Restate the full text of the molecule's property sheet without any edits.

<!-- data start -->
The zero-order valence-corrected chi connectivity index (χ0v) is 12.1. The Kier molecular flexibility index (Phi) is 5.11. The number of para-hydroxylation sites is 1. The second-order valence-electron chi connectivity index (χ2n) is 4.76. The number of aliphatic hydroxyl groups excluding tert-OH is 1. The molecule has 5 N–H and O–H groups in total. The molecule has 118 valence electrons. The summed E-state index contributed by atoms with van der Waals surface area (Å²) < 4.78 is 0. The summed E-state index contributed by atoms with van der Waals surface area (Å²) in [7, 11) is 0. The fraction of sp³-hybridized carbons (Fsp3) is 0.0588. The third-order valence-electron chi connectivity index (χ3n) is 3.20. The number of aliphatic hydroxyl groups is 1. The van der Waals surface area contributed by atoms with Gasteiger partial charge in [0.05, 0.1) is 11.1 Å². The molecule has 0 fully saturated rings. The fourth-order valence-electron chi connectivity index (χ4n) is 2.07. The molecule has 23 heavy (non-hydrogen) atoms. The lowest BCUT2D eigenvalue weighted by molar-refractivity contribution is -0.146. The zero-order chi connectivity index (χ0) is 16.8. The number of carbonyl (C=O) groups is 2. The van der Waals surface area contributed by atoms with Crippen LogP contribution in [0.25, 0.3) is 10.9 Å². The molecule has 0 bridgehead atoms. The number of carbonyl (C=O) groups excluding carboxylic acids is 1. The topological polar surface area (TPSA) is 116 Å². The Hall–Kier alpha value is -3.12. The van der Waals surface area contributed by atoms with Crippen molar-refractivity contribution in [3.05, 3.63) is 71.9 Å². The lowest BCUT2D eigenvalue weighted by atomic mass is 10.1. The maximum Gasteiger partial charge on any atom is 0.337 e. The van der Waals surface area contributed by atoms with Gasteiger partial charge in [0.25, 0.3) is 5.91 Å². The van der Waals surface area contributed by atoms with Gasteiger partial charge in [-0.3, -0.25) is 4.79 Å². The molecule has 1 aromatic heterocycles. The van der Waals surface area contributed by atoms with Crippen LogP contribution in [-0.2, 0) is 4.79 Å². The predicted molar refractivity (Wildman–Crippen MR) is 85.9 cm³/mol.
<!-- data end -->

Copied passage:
The zero-order valence-corrected chi connectivity index (χ0v) is 12.1. The Kier molecular flexibility index (Phi) is 5.11. The number of para-hydroxylation sites is 1. The second-order valence-electron chi connectivity index (χ2n) is 4.76. The number of aliphatic hydroxyl groups excluding tert-OH is 1. The molecule has 5 N–H and O–H groups in total. The molecule has 118 valence electrons. The summed E-state index contributed by atoms with van der Waals surface area (Å²) < 4.78 is 0. The summed E-state index contributed by atoms with van der Waals surface area (Å²) in [7, 11) is 0. The fraction of sp³-hybridized carbons (Fsp3) is 0.0588. The third-order valence-electron chi connectivity index (χ3n) is 3.20. The number of aliphatic hydroxyl groups is 1. The van der Waals surface area contributed by atoms with Gasteiger partial charge in [0.05, 0.1) is 11.1 Å². The molecule has 0 fully saturated rings. The fourth-order valence-electron chi connectivity index (χ4n) is 2.07. The molecule has 23 heavy (non-hydrogen) atoms. The lowest BCUT2D eigenvalue weighted by molar-refractivity contribution is -0.146. The zero-order chi connectivity index (χ0) is 16.8. The number of carbonyl (C=O) groups is 2. The van der Waals surface area contributed by atoms with Crippen LogP contribution in [0.25, 0.3) is 10.9 Å². The molecule has 0 bridgehead atoms. The number of carbonyl (C=O) groups excluding carboxylic acids is 1. The topological polar surface area (TPSA) is 116 Å². The Hall–Kier alpha value is -3.12. The van der Waals surface area contributed by atoms with Crippen molar-refractivity contribution in [3.05, 3.63) is 71.9 Å². The lowest BCUT2D eigenvalue weighted by atomic mass is 10.1. The maximum Gasteiger partial charge on any atom is 0.337 e. The van der Waals surface area contributed by atoms with Gasteiger partial charge in [0.25, 0.3) is 5.91 Å². The van der Waals surface area contributed by atoms with Gasteiger partial charge in [-0.3, -0.25) is 4.79 Å². The molecule has 1 aromatic heterocycles. The van der Waals surface area contributed by atoms with Crippen LogP contribution in [-0.2, 0) is 4.79 Å². The predicted molar refractivity (Wildman–Crippen MR) is 85.9 cm³/mol.